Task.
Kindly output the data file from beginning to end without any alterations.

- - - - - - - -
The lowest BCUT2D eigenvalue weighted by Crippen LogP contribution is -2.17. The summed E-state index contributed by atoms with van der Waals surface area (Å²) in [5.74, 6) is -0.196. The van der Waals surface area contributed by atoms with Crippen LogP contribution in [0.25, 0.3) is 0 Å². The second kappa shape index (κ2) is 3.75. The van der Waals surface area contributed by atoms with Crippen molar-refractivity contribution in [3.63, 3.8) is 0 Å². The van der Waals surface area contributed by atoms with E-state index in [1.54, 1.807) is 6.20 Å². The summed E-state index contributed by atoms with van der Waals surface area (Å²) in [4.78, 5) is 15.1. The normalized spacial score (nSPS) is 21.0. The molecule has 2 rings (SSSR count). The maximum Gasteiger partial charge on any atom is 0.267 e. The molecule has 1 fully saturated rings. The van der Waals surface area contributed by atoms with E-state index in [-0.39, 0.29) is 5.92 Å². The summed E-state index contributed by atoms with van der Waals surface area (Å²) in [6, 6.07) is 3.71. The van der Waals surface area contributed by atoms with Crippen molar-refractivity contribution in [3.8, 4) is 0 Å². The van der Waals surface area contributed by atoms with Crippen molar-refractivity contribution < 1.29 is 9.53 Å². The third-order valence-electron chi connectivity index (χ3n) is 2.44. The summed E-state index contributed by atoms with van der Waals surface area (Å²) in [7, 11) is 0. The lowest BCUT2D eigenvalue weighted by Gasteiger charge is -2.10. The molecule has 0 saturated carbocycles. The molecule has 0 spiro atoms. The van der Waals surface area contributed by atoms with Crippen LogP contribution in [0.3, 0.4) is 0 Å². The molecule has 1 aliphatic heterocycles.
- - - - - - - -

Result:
The lowest BCUT2D eigenvalue weighted by Crippen LogP contribution is -2.17. The summed E-state index contributed by atoms with van der Waals surface area (Å²) in [5.74, 6) is -0.196. The van der Waals surface area contributed by atoms with Crippen LogP contribution in [0.25, 0.3) is 0 Å². The second kappa shape index (κ2) is 3.75. The van der Waals surface area contributed by atoms with Crippen molar-refractivity contribution in [3.63, 3.8) is 0 Å². The van der Waals surface area contributed by atoms with E-state index in [1.54, 1.807) is 6.20 Å². The summed E-state index contributed by atoms with van der Waals surface area (Å²) in [4.78, 5) is 15.1. The normalized spacial score (nSPS) is 21.0. The molecule has 2 rings (SSSR count). The maximum Gasteiger partial charge on any atom is 0.267 e. The molecule has 1 fully saturated rings. The van der Waals surface area contributed by atoms with E-state index in [-0.39, 0.29) is 5.92 Å². The summed E-state index contributed by atoms with van der Waals surface area (Å²) in [6, 6.07) is 3.71. The van der Waals surface area contributed by atoms with Crippen molar-refractivity contribution in [3.8, 4) is 0 Å². The van der Waals surface area contributed by atoms with Crippen molar-refractivity contribution < 1.29 is 9.53 Å². The third-order valence-electron chi connectivity index (χ3n) is 2.44. The summed E-state index contributed by atoms with van der Waals surface area (Å²) in [7, 11) is 0. The lowest BCUT2D eigenvalue weighted by Gasteiger charge is -2.10. The molecule has 0 saturated carbocycles. The molecule has 0 spiro atoms. The van der Waals surface area contributed by atoms with Crippen LogP contribution in [0.3, 0.4) is 0 Å². The molecule has 1 aliphatic heterocycles.